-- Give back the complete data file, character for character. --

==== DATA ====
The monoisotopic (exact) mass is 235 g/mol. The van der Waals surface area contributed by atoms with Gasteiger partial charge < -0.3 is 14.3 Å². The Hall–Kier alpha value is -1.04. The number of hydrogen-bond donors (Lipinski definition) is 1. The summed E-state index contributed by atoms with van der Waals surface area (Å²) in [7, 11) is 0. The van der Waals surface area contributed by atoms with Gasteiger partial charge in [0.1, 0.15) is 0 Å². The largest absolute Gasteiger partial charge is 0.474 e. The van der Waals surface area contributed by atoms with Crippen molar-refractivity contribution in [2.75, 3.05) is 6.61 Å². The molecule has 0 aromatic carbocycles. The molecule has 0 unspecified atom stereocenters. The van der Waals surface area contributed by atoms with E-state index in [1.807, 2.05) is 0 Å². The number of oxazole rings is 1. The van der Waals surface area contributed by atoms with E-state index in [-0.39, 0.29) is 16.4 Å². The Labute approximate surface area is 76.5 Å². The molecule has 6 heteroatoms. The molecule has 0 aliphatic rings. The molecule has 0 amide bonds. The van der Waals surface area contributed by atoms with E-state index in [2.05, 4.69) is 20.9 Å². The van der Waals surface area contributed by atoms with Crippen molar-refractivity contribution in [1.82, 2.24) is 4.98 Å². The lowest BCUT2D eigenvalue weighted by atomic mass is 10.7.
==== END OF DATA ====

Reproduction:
The monoisotopic (exact) mass is 235 g/mol. The van der Waals surface area contributed by atoms with Gasteiger partial charge < -0.3 is 14.3 Å². The Hall–Kier alpha value is -1.04. The number of hydrogen-bond donors (Lipinski definition) is 1. The summed E-state index contributed by atoms with van der Waals surface area (Å²) in [7, 11) is 0. The van der Waals surface area contributed by atoms with Gasteiger partial charge in [0.1, 0.15) is 0 Å². The largest absolute Gasteiger partial charge is 0.474 e. The van der Waals surface area contributed by atoms with Crippen molar-refractivity contribution in [2.75, 3.05) is 6.61 Å². The molecule has 0 aromatic carbocycles. The molecule has 0 unspecified atom stereocenters. The van der Waals surface area contributed by atoms with E-state index in [1.807, 2.05) is 0 Å². The number of oxazole rings is 1. The van der Waals surface area contributed by atoms with E-state index in [-0.39, 0.29) is 16.4 Å². The Labute approximate surface area is 76.5 Å². The molecule has 6 heteroatoms. The molecule has 0 aliphatic rings. The molecule has 0 amide bonds. The van der Waals surface area contributed by atoms with E-state index in [2.05, 4.69) is 20.9 Å². The van der Waals surface area contributed by atoms with Crippen molar-refractivity contribution in [1.82, 2.24) is 4.98 Å². The lowest BCUT2D eigenvalue weighted by atomic mass is 10.7.